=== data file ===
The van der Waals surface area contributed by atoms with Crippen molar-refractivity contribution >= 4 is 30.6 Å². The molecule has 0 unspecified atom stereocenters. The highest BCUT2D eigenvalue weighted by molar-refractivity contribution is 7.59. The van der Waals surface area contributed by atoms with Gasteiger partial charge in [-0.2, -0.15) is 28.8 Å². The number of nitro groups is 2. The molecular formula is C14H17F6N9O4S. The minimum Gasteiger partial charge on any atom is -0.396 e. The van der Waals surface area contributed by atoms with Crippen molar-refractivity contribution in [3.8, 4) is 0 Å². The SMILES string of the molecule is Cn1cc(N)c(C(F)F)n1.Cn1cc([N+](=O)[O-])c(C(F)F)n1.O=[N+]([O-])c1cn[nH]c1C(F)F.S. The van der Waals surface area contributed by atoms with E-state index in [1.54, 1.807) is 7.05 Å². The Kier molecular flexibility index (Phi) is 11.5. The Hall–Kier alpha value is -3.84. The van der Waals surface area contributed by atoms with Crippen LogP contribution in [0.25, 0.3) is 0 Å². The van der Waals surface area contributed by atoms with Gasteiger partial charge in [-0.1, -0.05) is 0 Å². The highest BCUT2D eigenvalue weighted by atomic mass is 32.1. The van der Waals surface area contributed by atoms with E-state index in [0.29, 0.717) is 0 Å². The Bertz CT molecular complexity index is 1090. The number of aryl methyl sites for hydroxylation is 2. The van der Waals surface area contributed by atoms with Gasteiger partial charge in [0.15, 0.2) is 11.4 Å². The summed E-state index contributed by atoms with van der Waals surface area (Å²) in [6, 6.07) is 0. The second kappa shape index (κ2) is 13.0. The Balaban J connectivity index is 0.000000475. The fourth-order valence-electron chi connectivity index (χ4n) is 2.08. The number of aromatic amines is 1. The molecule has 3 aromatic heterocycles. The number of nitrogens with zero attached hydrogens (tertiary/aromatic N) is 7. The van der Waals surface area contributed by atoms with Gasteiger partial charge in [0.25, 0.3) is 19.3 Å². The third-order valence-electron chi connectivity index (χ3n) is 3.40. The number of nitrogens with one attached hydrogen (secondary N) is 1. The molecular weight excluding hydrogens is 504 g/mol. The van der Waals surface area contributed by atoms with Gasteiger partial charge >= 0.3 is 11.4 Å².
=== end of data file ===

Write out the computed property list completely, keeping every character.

The van der Waals surface area contributed by atoms with Crippen molar-refractivity contribution >= 4 is 30.6 Å². The molecule has 0 unspecified atom stereocenters. The highest BCUT2D eigenvalue weighted by molar-refractivity contribution is 7.59. The van der Waals surface area contributed by atoms with Gasteiger partial charge in [-0.2, -0.15) is 28.8 Å². The number of nitro groups is 2. The molecular formula is C14H17F6N9O4S. The minimum Gasteiger partial charge on any atom is -0.396 e. The van der Waals surface area contributed by atoms with Crippen molar-refractivity contribution in [3.8, 4) is 0 Å². The SMILES string of the molecule is Cn1cc(N)c(C(F)F)n1.Cn1cc([N+](=O)[O-])c(C(F)F)n1.O=[N+]([O-])c1cn[nH]c1C(F)F.S. The van der Waals surface area contributed by atoms with E-state index in [1.54, 1.807) is 7.05 Å². The Kier molecular flexibility index (Phi) is 11.5. The Hall–Kier alpha value is -3.84. The van der Waals surface area contributed by atoms with Crippen LogP contribution in [0.25, 0.3) is 0 Å². The van der Waals surface area contributed by atoms with Gasteiger partial charge in [-0.1, -0.05) is 0 Å². The highest BCUT2D eigenvalue weighted by atomic mass is 32.1. The van der Waals surface area contributed by atoms with E-state index in [0.29, 0.717) is 0 Å². The Bertz CT molecular complexity index is 1090. The number of aryl methyl sites for hydroxylation is 2. The van der Waals surface area contributed by atoms with Gasteiger partial charge in [0.15, 0.2) is 11.4 Å². The summed E-state index contributed by atoms with van der Waals surface area (Å²) in [6, 6.07) is 0. The second kappa shape index (κ2) is 13.0. The Balaban J connectivity index is 0.000000475. The fourth-order valence-electron chi connectivity index (χ4n) is 2.08. The number of aromatic amines is 1. The molecule has 3 aromatic heterocycles. The number of nitrogens with zero attached hydrogens (tertiary/aromatic N) is 7. The van der Waals surface area contributed by atoms with Gasteiger partial charge in [0.25, 0.3) is 19.3 Å². The third-order valence-electron chi connectivity index (χ3n) is 3.40. The number of nitrogens with one attached hydrogen (secondary N) is 1. The molecular weight excluding hydrogens is 504 g/mol. The van der Waals surface area contributed by atoms with Gasteiger partial charge >= 0.3 is 11.4 Å².